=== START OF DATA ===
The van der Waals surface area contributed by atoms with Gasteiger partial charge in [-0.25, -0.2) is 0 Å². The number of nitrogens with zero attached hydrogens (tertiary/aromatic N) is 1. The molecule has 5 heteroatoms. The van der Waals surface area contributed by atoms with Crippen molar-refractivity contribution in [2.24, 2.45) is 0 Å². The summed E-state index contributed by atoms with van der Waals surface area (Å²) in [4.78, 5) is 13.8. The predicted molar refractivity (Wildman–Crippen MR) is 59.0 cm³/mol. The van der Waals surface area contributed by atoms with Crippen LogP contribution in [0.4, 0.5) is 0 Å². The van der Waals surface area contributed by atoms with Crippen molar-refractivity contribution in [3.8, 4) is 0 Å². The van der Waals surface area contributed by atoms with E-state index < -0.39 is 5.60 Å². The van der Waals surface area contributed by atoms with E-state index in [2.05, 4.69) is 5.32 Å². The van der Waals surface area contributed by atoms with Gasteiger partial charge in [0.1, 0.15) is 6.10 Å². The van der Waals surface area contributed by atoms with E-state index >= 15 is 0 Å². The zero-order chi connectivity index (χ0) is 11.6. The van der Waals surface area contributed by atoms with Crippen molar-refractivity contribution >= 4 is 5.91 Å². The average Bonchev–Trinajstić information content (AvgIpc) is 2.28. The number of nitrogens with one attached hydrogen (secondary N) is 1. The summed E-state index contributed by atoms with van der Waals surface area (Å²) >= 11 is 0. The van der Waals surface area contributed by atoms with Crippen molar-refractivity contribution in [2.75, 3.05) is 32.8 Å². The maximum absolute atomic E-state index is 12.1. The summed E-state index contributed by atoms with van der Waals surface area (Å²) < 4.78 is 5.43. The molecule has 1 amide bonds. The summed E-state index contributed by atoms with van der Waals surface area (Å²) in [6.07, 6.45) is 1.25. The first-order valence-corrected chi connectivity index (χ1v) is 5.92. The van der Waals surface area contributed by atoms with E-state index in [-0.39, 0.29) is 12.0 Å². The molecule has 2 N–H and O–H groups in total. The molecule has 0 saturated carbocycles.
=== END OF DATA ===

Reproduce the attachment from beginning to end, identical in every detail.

The van der Waals surface area contributed by atoms with Gasteiger partial charge in [-0.25, -0.2) is 0 Å². The number of nitrogens with zero attached hydrogens (tertiary/aromatic N) is 1. The molecule has 5 heteroatoms. The van der Waals surface area contributed by atoms with Crippen molar-refractivity contribution in [2.24, 2.45) is 0 Å². The summed E-state index contributed by atoms with van der Waals surface area (Å²) in [4.78, 5) is 13.8. The predicted molar refractivity (Wildman–Crippen MR) is 59.0 cm³/mol. The van der Waals surface area contributed by atoms with Crippen LogP contribution in [0.4, 0.5) is 0 Å². The van der Waals surface area contributed by atoms with Crippen molar-refractivity contribution in [3.8, 4) is 0 Å². The van der Waals surface area contributed by atoms with E-state index < -0.39 is 5.60 Å². The van der Waals surface area contributed by atoms with E-state index in [2.05, 4.69) is 5.32 Å². The van der Waals surface area contributed by atoms with Gasteiger partial charge in [0.1, 0.15) is 6.10 Å². The van der Waals surface area contributed by atoms with E-state index >= 15 is 0 Å². The zero-order chi connectivity index (χ0) is 11.6. The van der Waals surface area contributed by atoms with Crippen molar-refractivity contribution >= 4 is 5.91 Å². The average Bonchev–Trinajstić information content (AvgIpc) is 2.28. The number of nitrogens with one attached hydrogen (secondary N) is 1. The summed E-state index contributed by atoms with van der Waals surface area (Å²) >= 11 is 0. The van der Waals surface area contributed by atoms with Crippen molar-refractivity contribution in [2.75, 3.05) is 32.8 Å². The maximum absolute atomic E-state index is 12.1. The summed E-state index contributed by atoms with van der Waals surface area (Å²) < 4.78 is 5.43. The molecule has 1 amide bonds. The summed E-state index contributed by atoms with van der Waals surface area (Å²) in [6.07, 6.45) is 1.25. The first-order valence-corrected chi connectivity index (χ1v) is 5.92. The van der Waals surface area contributed by atoms with E-state index in [-0.39, 0.29) is 12.0 Å². The molecule has 2 N–H and O–H groups in total. The molecule has 0 saturated carbocycles.